Since most tunes are less than 30 seconds long, it’s helpful to stretch them out a bit with repeats. But straight repeats can be a little boring so here are some ways to add variety the third or fourth time around. With melody, chords and an accompaniment style in place, add improvised embellishments to the melody. This example adds a neighbor note in measure 2, repeated notes in measure 3, and an anticipation in measure 4.

Good King Wenceslas with embellishments

Good King.jpg

What should you if while playing a solo piano Christmas tune, someone in the room spontaneously breaks into song? (It happens.) Join in of course and be glad your music inspired some merriment. Better yet, you start the singing.

Tip: No one cares about your vocal quality (or lack thereof) during holiday singalongs.

On the piano, your job just got a whole lot easier. With the melody covered by singing, switch to a bigger, two-handed accompaniment with the chords near right hand and an interesting bass line in your left. Here are some possibilities:

Basic styles.jpeg

Parting advice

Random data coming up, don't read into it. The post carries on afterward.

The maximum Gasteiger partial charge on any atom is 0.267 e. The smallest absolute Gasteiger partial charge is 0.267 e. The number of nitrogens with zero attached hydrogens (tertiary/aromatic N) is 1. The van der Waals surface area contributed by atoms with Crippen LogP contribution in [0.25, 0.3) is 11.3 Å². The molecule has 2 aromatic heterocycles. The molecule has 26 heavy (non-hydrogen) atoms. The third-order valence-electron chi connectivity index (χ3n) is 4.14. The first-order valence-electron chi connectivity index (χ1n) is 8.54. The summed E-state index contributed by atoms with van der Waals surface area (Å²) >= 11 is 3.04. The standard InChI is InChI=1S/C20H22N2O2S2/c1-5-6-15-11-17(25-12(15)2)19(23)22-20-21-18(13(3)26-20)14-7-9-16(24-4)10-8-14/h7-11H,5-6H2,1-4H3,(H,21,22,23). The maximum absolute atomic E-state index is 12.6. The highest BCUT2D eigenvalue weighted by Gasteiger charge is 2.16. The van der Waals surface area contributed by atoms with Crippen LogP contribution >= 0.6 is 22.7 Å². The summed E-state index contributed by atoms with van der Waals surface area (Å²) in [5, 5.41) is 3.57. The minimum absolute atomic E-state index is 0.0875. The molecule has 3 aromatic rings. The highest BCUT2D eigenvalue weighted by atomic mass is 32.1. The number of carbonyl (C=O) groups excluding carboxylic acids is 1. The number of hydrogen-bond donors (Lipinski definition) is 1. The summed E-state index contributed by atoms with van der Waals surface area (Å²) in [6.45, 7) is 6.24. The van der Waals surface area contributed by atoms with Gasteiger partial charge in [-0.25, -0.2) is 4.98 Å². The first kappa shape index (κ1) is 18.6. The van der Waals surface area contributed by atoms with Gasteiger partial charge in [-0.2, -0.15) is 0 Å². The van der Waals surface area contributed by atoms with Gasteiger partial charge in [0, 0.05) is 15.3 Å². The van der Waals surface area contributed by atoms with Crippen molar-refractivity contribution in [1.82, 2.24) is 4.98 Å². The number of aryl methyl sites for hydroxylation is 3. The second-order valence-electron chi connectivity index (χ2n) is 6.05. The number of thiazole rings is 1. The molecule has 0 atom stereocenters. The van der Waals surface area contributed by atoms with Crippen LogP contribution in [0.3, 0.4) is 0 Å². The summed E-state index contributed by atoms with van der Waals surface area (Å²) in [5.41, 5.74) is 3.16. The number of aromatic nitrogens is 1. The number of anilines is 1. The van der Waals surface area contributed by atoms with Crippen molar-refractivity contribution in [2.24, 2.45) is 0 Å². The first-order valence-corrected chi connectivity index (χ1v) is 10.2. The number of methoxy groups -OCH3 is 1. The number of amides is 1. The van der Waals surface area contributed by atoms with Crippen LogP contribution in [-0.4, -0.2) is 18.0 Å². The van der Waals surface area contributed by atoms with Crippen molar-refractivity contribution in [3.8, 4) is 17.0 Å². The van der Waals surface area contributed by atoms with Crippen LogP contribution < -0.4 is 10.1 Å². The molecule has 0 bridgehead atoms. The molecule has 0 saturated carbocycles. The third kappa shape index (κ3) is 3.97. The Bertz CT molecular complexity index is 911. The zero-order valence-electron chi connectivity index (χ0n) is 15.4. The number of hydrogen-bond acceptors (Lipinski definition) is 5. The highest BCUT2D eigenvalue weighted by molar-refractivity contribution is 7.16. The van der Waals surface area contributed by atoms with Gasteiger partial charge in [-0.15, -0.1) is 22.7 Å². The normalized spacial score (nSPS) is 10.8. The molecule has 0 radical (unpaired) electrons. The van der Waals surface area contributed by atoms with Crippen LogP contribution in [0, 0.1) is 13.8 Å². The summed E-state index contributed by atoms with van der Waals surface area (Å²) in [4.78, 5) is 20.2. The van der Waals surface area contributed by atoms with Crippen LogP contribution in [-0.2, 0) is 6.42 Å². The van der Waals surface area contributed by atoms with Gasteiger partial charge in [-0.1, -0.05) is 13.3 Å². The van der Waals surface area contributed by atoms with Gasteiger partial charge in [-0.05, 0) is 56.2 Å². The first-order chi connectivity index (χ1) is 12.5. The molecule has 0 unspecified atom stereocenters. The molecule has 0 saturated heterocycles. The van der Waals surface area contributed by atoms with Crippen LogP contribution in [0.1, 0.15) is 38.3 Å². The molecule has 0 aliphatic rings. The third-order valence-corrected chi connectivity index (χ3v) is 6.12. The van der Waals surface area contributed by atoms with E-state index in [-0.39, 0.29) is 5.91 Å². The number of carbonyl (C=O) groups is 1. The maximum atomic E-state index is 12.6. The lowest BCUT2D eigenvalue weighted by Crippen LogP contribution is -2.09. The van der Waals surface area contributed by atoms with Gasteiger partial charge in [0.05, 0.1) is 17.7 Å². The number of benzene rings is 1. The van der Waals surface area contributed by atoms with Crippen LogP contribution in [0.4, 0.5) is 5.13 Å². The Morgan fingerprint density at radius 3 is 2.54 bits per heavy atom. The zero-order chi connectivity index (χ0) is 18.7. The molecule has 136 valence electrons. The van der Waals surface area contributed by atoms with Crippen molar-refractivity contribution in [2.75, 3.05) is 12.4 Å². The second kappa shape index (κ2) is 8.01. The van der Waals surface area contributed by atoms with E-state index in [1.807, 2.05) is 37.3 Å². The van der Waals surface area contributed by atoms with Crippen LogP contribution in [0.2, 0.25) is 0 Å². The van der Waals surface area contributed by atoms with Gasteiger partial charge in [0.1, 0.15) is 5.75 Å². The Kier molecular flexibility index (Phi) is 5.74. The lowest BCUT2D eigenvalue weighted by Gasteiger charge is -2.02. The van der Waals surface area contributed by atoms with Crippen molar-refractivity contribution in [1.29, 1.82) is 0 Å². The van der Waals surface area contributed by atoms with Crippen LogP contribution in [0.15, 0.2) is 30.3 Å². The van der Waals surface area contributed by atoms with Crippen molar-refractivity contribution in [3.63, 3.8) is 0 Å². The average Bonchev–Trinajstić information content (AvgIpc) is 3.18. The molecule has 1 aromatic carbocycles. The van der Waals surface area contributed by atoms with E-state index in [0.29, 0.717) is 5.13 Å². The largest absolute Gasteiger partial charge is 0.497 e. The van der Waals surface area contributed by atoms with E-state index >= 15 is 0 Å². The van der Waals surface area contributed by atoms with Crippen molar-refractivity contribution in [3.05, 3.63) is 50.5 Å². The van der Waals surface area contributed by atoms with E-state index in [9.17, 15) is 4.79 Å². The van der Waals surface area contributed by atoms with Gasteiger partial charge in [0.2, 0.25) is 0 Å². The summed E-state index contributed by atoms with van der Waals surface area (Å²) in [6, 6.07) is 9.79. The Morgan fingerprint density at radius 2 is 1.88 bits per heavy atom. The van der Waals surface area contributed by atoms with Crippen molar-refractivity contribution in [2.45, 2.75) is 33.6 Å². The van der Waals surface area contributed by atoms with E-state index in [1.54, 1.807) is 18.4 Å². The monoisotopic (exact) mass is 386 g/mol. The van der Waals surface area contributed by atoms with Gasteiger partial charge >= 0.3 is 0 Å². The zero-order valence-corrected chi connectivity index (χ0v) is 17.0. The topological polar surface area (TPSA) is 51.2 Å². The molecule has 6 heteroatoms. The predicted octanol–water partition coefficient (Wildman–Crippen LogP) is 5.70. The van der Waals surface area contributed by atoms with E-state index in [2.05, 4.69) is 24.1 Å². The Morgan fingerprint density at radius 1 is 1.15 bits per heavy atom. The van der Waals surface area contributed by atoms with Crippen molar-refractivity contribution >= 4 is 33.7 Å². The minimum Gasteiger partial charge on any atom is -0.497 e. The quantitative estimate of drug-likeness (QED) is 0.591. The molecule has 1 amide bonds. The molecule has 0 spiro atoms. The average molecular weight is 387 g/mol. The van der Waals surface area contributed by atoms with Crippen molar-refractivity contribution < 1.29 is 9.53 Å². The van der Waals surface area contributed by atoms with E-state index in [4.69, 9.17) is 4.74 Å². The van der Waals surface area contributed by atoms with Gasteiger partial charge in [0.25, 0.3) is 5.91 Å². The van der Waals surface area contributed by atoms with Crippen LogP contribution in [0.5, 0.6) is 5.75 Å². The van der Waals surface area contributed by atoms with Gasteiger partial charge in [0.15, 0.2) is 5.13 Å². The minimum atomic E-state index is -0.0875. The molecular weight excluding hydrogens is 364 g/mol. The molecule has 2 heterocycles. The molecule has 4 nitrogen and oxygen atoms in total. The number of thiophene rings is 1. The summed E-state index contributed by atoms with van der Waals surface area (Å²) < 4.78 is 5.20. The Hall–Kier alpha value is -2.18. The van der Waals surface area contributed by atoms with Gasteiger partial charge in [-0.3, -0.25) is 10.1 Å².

If the beat’s not steady, the tune’s not ready. Beware of getting hung up on the details in this process. The fact is, it doesn’t matter if you miss a melody note here and there or inadvertently chnage up your left-hand patterns as long as the beat is steady. Start slowly and avoid pausing to fix every little “surprise” when your fingers don’t match your aural image of the tune. A steady beat will wash away insignificant unintended notes and the tune will improve by itself magically when you play it again tomorrow through the miracle of brain processing during sleep.

Until next time, enjoy your creative music making journey,


Want to learn more about playing by ear and improvising? 

Learn more about online group jazz piano lessons here.

Learn more about online group jazz piano lessons here.

Bradley Sowash's Christmas arrangements